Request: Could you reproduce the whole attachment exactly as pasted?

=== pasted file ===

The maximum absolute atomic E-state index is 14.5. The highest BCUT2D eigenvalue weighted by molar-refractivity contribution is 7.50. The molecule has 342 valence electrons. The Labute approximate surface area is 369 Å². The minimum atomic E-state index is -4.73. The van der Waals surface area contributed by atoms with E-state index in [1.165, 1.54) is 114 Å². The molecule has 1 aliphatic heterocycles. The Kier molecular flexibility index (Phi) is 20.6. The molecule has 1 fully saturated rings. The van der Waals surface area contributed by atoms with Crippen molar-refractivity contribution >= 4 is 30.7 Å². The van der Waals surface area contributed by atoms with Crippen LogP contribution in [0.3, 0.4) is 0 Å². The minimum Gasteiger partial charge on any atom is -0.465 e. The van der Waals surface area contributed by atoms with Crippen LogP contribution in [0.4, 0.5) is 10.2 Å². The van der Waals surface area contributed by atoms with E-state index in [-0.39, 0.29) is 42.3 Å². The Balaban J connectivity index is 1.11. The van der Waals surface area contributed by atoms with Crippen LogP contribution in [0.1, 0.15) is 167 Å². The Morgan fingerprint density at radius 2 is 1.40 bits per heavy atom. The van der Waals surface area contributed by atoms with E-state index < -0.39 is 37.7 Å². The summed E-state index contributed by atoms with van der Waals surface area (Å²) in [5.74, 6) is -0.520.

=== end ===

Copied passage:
The maximum absolute atomic E-state index is 14.5. The highest BCUT2D eigenvalue weighted by molar-refractivity contribution is 7.50. The molecule has 342 valence electrons. The Labute approximate surface area is 369 Å². The minimum atomic E-state index is -4.73. The van der Waals surface area contributed by atoms with E-state index in [1.165, 1.54) is 114 Å². The molecule has 1 aliphatic heterocycles. The Kier molecular flexibility index (Phi) is 20.6. The molecule has 1 fully saturated rings. The van der Waals surface area contributed by atoms with Crippen molar-refractivity contribution >= 4 is 30.7 Å². The van der Waals surface area contributed by atoms with Crippen LogP contribution in [0.3, 0.4) is 0 Å². The minimum Gasteiger partial charge on any atom is -0.465 e. The van der Waals surface area contributed by atoms with Crippen LogP contribution in [0.4, 0.5) is 10.2 Å². The van der Waals surface area contributed by atoms with E-state index in [-0.39, 0.29) is 42.3 Å². The Balaban J connectivity index is 1.11. The van der Waals surface area contributed by atoms with Crippen LogP contribution in [0.1, 0.15) is 167 Å². The Morgan fingerprint density at radius 2 is 1.40 bits per heavy atom. The van der Waals surface area contributed by atoms with E-state index < -0.39 is 37.7 Å². The summed E-state index contributed by atoms with van der Waals surface area (Å²) in [5.74, 6) is -0.520.